I was at a confidential secret hush-hush meeting with some very senior New York City real estate people – all so-called C-suite guys and gals. And boy was their mood gloomy, and for good reason. Consider…..
- New York politicians seem to want to raise taxes every way possible to fund various programs
- Albany politicians just made an unholy mess of multifamily assets in New York City with the changes to the rent regulations. Whatever side of the political spectrum you are on, the fact is that the market is in disarray and investment capital is fleeing the asset.
- The New York City Climate Mobilization Act is a wonderful thing for the world – and may even help save the human race – but it is another expense on New York City real estate.
- Rent control is – seriously – yes seriously – being considered for retail in New York City.
- And – I hope it is a drafting error – but the draft retail rent control statute would have it apply to all commercial leases, which includes office.
- Rent control is moving nationwide and may extend to other asset classes such as senior housing and manufactured homes and other places where people live.
- People running for president are proposing various taxes and programs that might be societally “good” depending on your viewpoint, but are not good for investors in real estate.
- Almost every day a new NYC politician proudly voices his/her statement that he/she will not take money from the real estate industry – to distance his/herself from the real estate industry. And this not to mention some presidential candidates targeting private equity players, which are a major force in New York City real estate
- Real estate is an easy target for states that are insolvent or having high expenses (i.e. big “SALT” states) because you can leave the state personally, but you obviously can’t take the real estate with you. And that certainly applies to New York City.
- States (and cities like New York City with high-income taxes have people fleeing to states with low-income taxes.
- Indeed, some of our major clients have themselves moved to other cities and made prominent statements about how inhospitable New York City is to the real estate industry
- The New York City luxury market is in disarray for these and other reasons.
Shall I go on? It seems like you would just have to be crazy to invest in real estate right now – and especially so in New York City. But as my headline points out, part of investing is comparing to alternatives. And if you look at those…..
- The stock market has gone up without stopping about 300% off its lows and without a bear market for just about ten years now. Sometimes stocks do go down.
- Interest rates are so low it hardly matters if you put your money in a savings or checking account nowadays. So short term debt is probably just equal to inflation if that. This is not to mention more and more negative interest rates worldwide.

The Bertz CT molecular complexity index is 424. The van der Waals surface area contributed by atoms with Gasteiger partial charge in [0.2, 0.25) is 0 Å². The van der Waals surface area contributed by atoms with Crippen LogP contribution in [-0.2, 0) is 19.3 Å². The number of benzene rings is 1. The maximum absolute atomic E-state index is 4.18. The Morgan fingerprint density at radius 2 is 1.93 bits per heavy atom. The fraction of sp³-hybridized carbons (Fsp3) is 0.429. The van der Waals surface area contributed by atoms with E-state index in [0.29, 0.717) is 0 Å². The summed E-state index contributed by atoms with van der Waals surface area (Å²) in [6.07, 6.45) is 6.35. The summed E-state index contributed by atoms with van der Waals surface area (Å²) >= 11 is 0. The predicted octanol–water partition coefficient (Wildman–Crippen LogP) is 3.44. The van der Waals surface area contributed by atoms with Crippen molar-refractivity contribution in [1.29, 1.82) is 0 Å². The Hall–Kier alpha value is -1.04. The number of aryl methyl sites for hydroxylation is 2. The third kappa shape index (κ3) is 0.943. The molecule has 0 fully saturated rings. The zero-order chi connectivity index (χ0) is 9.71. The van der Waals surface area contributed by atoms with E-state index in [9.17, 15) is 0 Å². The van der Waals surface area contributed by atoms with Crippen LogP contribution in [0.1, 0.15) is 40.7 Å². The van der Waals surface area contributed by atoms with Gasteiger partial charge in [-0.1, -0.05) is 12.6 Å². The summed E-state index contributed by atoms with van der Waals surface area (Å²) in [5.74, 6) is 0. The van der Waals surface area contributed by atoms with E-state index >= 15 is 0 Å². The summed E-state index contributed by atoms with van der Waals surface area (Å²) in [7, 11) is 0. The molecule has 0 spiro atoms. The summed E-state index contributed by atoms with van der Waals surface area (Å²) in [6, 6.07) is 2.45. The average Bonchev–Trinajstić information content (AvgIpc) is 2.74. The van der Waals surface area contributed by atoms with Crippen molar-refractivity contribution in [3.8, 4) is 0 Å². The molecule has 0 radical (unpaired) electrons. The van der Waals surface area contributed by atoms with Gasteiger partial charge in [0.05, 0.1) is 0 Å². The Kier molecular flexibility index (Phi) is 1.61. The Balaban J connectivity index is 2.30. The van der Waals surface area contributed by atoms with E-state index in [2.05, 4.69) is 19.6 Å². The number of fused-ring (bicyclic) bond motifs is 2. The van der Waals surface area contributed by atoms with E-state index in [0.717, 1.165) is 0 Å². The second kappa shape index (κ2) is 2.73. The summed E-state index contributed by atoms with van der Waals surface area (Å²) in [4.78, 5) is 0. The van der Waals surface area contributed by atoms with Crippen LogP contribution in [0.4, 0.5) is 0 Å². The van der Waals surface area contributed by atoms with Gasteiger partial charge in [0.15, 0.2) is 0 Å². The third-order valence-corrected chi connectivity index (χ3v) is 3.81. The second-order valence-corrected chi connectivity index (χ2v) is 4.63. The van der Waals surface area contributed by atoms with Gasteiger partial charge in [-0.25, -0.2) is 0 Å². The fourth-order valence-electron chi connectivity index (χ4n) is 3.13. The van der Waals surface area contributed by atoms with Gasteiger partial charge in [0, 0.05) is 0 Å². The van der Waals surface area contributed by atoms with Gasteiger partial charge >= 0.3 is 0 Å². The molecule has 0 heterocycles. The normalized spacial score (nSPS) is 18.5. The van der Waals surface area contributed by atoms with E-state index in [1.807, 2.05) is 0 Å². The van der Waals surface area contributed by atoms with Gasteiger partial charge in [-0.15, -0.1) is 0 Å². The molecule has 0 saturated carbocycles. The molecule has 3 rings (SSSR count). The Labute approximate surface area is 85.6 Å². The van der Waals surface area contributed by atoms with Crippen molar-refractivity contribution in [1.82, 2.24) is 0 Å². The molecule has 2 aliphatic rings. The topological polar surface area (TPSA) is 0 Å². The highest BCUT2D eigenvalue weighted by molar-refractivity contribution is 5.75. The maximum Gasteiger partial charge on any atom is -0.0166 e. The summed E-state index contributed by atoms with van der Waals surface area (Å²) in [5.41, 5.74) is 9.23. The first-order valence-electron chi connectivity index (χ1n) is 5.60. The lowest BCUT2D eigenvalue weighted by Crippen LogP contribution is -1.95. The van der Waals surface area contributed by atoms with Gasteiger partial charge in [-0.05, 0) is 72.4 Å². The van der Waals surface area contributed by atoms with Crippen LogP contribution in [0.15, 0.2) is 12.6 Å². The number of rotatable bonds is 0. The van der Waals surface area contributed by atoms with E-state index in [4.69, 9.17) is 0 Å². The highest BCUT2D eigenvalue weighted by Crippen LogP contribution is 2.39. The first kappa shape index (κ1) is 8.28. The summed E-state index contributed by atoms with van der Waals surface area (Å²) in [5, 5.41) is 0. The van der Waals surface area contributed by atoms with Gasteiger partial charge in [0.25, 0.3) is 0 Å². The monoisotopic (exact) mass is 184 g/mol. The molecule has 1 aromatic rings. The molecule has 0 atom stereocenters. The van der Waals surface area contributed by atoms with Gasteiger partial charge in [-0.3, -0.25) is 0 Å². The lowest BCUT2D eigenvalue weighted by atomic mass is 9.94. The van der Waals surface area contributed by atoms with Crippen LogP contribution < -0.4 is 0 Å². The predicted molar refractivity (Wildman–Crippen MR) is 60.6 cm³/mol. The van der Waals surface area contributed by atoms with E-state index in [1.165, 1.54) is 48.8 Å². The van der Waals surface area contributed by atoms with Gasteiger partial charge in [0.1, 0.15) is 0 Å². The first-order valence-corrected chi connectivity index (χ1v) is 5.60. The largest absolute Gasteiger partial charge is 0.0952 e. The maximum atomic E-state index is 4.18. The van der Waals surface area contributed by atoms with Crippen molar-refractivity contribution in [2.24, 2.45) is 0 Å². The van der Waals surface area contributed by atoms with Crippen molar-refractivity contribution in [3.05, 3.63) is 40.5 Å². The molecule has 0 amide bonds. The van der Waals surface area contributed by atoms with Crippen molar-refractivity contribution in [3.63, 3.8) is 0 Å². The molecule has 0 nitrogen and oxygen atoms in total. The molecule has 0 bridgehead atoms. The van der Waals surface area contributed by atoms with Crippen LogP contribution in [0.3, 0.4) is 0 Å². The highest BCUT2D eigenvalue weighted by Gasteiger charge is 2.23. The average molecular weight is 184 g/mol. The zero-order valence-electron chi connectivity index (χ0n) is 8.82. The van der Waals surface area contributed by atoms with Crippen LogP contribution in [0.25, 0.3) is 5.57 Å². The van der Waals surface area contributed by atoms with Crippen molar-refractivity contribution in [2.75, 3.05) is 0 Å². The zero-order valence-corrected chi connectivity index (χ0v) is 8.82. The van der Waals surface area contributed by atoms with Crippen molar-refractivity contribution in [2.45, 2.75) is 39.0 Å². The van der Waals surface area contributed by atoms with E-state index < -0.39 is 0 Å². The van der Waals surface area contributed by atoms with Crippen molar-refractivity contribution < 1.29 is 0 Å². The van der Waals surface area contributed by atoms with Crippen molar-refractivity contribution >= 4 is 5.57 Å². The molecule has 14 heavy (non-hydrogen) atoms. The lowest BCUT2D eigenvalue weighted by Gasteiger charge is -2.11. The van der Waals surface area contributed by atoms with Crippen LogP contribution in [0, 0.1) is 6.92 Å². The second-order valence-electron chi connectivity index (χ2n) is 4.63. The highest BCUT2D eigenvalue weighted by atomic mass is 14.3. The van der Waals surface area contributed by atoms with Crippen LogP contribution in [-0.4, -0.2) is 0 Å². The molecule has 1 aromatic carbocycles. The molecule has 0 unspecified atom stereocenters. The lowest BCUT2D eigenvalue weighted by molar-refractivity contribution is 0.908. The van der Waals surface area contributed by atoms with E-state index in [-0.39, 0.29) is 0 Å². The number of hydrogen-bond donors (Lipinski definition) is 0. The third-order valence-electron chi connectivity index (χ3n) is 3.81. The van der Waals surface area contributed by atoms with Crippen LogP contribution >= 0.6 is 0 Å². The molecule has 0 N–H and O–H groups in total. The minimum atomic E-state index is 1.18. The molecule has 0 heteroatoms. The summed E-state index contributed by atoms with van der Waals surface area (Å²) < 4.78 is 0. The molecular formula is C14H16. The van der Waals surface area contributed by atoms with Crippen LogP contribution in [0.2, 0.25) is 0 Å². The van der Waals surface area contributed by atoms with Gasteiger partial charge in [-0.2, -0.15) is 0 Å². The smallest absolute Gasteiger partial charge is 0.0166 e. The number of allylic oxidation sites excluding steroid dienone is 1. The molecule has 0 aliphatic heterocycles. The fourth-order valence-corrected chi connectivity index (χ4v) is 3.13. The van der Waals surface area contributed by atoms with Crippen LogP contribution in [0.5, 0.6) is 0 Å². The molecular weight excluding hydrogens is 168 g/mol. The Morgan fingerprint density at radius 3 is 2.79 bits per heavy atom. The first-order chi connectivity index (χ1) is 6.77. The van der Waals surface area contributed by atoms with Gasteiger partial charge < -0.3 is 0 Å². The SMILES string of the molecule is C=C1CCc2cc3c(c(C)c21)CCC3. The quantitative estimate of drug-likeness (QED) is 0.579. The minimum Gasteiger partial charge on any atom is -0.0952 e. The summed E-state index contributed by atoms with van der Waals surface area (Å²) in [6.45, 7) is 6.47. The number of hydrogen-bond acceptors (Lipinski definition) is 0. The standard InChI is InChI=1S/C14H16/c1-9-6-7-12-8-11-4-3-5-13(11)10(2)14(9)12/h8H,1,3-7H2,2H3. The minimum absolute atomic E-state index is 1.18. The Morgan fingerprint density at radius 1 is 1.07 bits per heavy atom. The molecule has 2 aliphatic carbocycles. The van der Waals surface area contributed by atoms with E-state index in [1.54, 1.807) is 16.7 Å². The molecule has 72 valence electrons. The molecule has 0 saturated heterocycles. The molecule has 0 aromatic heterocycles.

- Long term debt is subject to dramatic risk if interest rates go up.
- Emerging markets go up until they go down – with a ton of volatility.
- Gold is, well, gold I guess.
- Commodities I guess I have no clue about, but I do know that oil has gone from the 30’s to almost $150 and then back, and keeps swinging wildly.
And then you might take into account the fact that, from a nationwide point of view, overall the economy is pretty strong and businesses still need real estate to operate. Indeed, in New York City – where doom and gloom hold sway in the real estate industry – it seems like every day I hear about another mega-tech company swallowing an enormous block of space. This includes Google, Microsoft, Facebook, Amazon (yes, back in the game), and a bunch more. All of those parties have to use office space and their (mostly well-paid) employees need places to live, shop, eat, recreate, etc.
So if you now apply the “bad things” about real estate – that I just mentioned above -- to the “worse things” about the other investments, and add in the current strong demand for real estate in New York City, you come to the conclusion that I respectfully come to, which is that real estate is “not dead yet” (to quote Monty Python) and indeed might indeed be the least bad investment alternative. This is especially true for cash flowing real estate, which mostly has yields dramatically higher than short term bonds and at times more than keeps pace with inflation.
An interesting article I just read on REIT.com has a similar view. The article I refer to is an interview with Princeton Professor, Burton Malkiel, who wrote a famous book you may have read a while ago, called A Random Walk Down Wall Street. In the article, he gives his thinking that real estate exposure is strong for investment diversification, and he recommends between 15% and 25% of an investment portfolio in the real estate asset class.
To conclude, there are a ton of reasons to fear real estate as an investment, especially in New York City, and the fears are 100% real; however, investing rarely means the complete absence of risk. Instead, it is a comparison of risk and reward with the hope that, by careful analysis, you end up being over-paid for the risks you take in making an investment.
So that is my thinking. But full disclosure, I am a lawyer – and I am generally not a good investor, with one exception, which is that I have found that when I invest with my real estate clients I have made money close to 100% of the time.
So Viva La New York City Real Estate!